Communication is Key

September
2010
Dan Crump, Chair, Relations with Local Senates Committee 2009-2010

One of the major charges of the Relations with Local Senates Committee is to “augment the work of the Executive Committee in its efforts to provide an opportunity to share information on issues of concern at the local and state levels.” Last year, we sent out a survey to local senate presidents asking for examples of how they communicated Academic Senate activities and actions with others at their college. We are sharing some of these responses in the hope that they might help you at your college (and hey, maybe we can use some of these suggestions to be more effective at the state level).

As could be expected, many senate presidents talked about the benefits of email in the transmittal of information (although it was interesting that one respondent stated that “email sucks because it’s so convenient”). Email can be a curse and blessing—yes, you have a chance to reach everyone, but you do lose some personal contact. It should be stressed that use of email should reach ALL faculty –we encourage you to make sure that adjunct faculty have college email addresses and that you have the capability to have access to the full list of email addresses. Several presidents also talked about using blogs to provide immediate and up-to-date information. Still others mentioned that they send out regular communications (either electronic or written) to faculty, either as part of a faculty newsletter (possibly in combination with the union newsletter) or as a separate communication.

Resolutions for Senate plenary sessions and changes to the Disciplines List were cited as two of the most important pieces of information that presidents want to share with the faculty. Many presidents provide e-links to the resolutions as they are listed on the Senate website and others schedule discussion times on the agendas of the senate meetings before the plenary session. And you always try to make it relevant to the recipient. That is especially important with proposals to change (or add) a discipline on the Disciplines List. Many presidents (and I did this also) make a special effort to send copies of proposals to the faculty in the disciplines affected. The feedback is so important for the session delegates (many times the president) to get in order to make an informed vote at session.

What are some of the ways that we inform from the state level? The President’s Update, a regular message of the Academic Senate President, used to be snail-mailed to all local senate presidents. That was good to inform the presidents, but it wasn’t very easy to share it with others on campus. It is now emailed to all local senate presidents. Now that it is available in e-format, it is easy for senate presidents to turn around and forward the Update to all faculty (and others) on campus. Copies of the senate’s Rostrum publication are still mailed out to the local senate presidents for distribution, but it just isn’t cost-effective to get enough to each college to share with every faculty member. Luckily, the Senate now provides the Rostrum in e-format, in addition to mailing out paper copies. What I did when I was a local senate president is request fewer copies of the Rostrum to be mailed to me (I asked for about 50 even though there are almost 1000 faculty at my college). When I received the e-link to the Rostrum, I would send an email to all faculty, including a link to the Rostrum (and also touting my contribution to the environment by not using as many paper copies!). I would always mention that I could send someone a paper copy if they so desired (I got about two or three such requests each time). Now, I can’t guarantee that all 1000 faculty opened up my link to the Rostrum, but I think more people knew about the publication and the information available in it.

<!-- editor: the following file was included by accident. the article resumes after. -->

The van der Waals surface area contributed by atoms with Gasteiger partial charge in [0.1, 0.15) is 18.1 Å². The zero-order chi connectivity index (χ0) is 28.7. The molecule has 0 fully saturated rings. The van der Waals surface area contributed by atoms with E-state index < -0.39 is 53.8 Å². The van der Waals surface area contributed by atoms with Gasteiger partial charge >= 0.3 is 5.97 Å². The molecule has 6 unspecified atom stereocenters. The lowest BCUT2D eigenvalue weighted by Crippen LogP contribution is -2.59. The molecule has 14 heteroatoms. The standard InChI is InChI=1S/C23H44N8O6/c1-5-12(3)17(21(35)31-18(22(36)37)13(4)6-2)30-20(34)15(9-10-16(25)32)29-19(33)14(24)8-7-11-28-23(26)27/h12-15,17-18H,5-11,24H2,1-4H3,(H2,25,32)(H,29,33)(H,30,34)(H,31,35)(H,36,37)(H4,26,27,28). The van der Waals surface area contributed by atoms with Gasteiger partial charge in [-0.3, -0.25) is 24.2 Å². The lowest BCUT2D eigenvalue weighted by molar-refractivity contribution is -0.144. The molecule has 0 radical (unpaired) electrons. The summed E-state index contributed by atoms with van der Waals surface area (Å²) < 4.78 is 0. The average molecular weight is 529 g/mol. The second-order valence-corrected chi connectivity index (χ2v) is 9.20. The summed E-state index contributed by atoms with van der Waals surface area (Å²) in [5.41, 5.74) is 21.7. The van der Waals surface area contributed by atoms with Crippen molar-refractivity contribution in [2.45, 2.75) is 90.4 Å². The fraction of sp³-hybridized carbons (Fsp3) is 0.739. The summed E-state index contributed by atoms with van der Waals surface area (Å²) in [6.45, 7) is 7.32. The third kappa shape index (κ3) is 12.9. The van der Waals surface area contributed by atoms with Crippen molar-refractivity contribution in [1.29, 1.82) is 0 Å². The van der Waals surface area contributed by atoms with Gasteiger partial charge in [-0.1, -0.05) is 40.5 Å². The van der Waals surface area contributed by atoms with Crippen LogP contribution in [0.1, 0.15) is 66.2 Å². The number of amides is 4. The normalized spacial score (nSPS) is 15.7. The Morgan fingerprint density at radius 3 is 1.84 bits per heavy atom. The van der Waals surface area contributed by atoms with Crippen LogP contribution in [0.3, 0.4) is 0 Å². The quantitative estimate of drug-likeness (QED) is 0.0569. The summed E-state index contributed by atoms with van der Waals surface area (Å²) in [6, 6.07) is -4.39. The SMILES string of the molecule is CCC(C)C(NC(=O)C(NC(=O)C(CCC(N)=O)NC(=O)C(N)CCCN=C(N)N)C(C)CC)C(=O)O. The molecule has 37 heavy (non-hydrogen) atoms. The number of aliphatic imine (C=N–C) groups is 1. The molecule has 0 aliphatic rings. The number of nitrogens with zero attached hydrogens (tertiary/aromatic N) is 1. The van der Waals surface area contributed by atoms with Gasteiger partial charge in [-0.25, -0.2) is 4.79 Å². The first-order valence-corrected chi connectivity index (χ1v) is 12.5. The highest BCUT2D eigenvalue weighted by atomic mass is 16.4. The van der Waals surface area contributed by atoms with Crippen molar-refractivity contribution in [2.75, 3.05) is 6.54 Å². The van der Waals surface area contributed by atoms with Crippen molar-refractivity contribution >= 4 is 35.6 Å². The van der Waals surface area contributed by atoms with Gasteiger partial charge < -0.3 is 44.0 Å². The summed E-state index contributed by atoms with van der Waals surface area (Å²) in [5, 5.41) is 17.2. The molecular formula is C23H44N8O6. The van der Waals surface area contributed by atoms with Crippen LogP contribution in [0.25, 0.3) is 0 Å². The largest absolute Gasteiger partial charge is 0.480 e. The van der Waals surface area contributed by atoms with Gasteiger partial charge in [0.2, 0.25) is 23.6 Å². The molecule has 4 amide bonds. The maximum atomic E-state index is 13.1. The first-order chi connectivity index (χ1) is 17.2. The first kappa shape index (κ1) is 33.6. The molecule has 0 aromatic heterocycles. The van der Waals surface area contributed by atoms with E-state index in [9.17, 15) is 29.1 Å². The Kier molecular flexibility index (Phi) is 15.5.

In closing, I wish to thank the local senate presidents who served on the Relations with Local Senates Committee this past year with me. They were instrumental in planning the program for the Faculty Leadership Institute, helping me answer questions from faculty in the field, and just being good connections with the colleges. Thanks to Dolores Davison (Foothill College), Don Gauthier (Los Angeles Valley College), Michele Hester-Reyes (College of the Sequoias), Chris Hill (Grossmont College), Rod Patterson (West Los Angeles College), John Stanskas (San Bernardino Valley College) and Karolyn van Putten (Laney College)—you were great!

The articles published in the Rostrum do not necessarily represent the adopted positions of the academic senate. For adopted positions and recommendations, please browse this website.